It wasn’t easy to cast this incident as yet another case of Chinese censorship. A day after it went on sale early this month, the July edition of the Chinese-language GQ was abruptly yanked from newsstands, apparently due to an article chronicling the pampered and hypermaterialistic lives of a bunch of rich 20-somethings; they belonged to the Super Car Club, obsessed over hot wheels and trendy clothes, and had fathers with tons of cash. Officially, the issue was recalled because the reporter behind the story allegedly taped and published quotes from interviews with club members that were supposed to be off the record, drawing ire from the club’s powerful president, who reportedly threatened a lawsuit.
But the real reason probably wasn’t a reporting snafu or even outright government censorship. In fact, GQ’s publisher voluntarily yanked the magazine because, in a country increasingly riven by frictions between rich and poor, it had painted an unflattering and critical portrait of the privileged elite, and that is a group with no problem marshaling the full power of the government and the ruling party in its own defense.
In the West, the subjects of the story would have known what to do in court. Defamation of character cases are how people with wealth, power, and connections curtail and threaten the pesky, whistle-blowing, paparazzi-riddled press, right? But in China, it’s different. For one thing, there’s no such thing as a genuinely independent press that holds the wealthy and powerful to account. In addition to being subjected to ever-vigilant official censors, all traditional reporting is supervised or controlled by government entities at the national, provincial, or local levels. Moreover, the most powerful news organizations—such as the Communist Party mouthpiece People’s Daily, or state-run CCTV—are propaganda organs first and foremost. GQ may not work this way, but the point is that, to many Chinese, the press often is the government.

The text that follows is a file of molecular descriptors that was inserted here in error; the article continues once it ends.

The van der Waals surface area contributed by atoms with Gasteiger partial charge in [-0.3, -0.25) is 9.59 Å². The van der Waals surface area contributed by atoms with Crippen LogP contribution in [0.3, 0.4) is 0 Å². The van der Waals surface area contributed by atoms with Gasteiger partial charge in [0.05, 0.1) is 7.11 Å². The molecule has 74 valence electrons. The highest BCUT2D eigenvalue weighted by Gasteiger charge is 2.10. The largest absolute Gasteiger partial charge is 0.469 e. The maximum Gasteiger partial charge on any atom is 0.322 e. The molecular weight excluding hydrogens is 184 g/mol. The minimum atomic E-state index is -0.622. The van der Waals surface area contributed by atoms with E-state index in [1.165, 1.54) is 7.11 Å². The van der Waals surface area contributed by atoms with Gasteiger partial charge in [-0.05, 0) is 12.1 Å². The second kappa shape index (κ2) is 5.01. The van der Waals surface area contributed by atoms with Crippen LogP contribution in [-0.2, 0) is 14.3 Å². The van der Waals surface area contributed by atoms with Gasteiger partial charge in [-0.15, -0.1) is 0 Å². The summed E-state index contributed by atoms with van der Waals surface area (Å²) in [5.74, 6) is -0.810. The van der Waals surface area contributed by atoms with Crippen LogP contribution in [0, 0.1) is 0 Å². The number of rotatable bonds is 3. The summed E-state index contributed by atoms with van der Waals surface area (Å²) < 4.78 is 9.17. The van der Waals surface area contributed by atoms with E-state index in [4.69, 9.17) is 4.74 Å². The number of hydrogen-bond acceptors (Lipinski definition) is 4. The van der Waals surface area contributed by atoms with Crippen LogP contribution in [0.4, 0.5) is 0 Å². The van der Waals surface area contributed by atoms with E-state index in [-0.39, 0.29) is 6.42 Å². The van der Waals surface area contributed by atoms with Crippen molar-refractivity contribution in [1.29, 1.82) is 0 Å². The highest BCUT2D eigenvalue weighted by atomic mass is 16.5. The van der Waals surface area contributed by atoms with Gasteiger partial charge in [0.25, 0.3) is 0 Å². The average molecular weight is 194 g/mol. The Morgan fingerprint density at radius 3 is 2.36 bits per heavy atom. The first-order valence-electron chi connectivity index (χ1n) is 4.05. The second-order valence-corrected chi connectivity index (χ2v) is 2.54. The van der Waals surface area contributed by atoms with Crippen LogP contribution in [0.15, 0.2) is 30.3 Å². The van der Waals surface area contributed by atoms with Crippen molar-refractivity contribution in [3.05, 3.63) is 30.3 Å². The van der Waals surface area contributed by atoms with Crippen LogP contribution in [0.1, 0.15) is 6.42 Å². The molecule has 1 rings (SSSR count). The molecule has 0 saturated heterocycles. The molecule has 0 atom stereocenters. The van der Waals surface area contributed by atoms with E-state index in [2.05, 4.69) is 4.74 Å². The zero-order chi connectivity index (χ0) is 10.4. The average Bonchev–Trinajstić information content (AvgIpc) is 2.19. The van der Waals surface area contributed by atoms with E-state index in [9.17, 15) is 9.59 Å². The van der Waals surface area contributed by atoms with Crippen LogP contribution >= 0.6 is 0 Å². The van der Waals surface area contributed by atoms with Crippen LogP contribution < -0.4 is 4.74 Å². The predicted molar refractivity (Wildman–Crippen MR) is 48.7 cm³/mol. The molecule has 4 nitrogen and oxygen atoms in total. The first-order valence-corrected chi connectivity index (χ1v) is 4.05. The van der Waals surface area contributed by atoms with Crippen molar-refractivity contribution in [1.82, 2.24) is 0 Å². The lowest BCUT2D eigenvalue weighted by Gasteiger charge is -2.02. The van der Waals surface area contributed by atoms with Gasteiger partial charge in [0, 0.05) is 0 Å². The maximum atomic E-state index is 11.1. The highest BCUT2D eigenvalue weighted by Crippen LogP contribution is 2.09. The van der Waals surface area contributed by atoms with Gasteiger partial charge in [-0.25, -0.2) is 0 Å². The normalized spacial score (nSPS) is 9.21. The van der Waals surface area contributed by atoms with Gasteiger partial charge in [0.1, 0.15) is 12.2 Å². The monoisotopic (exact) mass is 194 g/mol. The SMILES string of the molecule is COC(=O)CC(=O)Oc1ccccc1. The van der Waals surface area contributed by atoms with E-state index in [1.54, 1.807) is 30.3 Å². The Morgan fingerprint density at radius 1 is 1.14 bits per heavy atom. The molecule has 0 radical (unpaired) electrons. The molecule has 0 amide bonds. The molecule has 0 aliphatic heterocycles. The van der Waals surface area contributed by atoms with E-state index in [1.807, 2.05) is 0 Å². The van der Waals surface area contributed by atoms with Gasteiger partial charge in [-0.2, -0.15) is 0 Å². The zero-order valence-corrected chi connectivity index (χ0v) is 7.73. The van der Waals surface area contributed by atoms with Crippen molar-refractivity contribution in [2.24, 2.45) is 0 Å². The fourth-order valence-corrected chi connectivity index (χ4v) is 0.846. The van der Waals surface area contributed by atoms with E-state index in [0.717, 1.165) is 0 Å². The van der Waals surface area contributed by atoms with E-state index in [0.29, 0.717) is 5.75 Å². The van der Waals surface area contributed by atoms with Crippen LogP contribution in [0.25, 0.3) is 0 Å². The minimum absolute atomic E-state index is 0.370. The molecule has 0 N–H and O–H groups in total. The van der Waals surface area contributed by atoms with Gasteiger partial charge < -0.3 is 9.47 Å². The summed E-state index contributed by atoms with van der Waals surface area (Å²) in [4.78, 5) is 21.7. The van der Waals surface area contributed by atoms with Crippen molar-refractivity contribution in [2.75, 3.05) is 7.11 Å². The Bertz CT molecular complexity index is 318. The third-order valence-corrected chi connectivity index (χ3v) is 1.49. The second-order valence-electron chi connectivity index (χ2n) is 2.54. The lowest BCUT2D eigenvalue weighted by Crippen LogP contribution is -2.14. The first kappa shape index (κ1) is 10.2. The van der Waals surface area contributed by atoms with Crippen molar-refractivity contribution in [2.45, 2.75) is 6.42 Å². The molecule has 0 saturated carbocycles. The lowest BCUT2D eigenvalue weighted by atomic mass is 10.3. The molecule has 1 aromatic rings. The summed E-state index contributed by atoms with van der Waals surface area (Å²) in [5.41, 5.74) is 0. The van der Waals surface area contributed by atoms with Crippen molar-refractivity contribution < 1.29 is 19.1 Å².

As a result, defamation is a little more complicated. Many grassroots citizens who hope to sue news organizations—for example, to avoid business losses or criminal charges based on what was written about them—are heavily pressured by authorities to settle out of court. (The defamation law, which criminalizes false or malicious speech, like similar laws elsewhere, is unevenly enforced.) Or they discover that courts simply refuse to accept their cases. (Navigating the Chinese court system is another obstacle, which is why self-educated peasant lawyers, such as the blind Shandong activist and so-called barefoot lawyer Chen Guangcheng, now in prison, are on the rise.)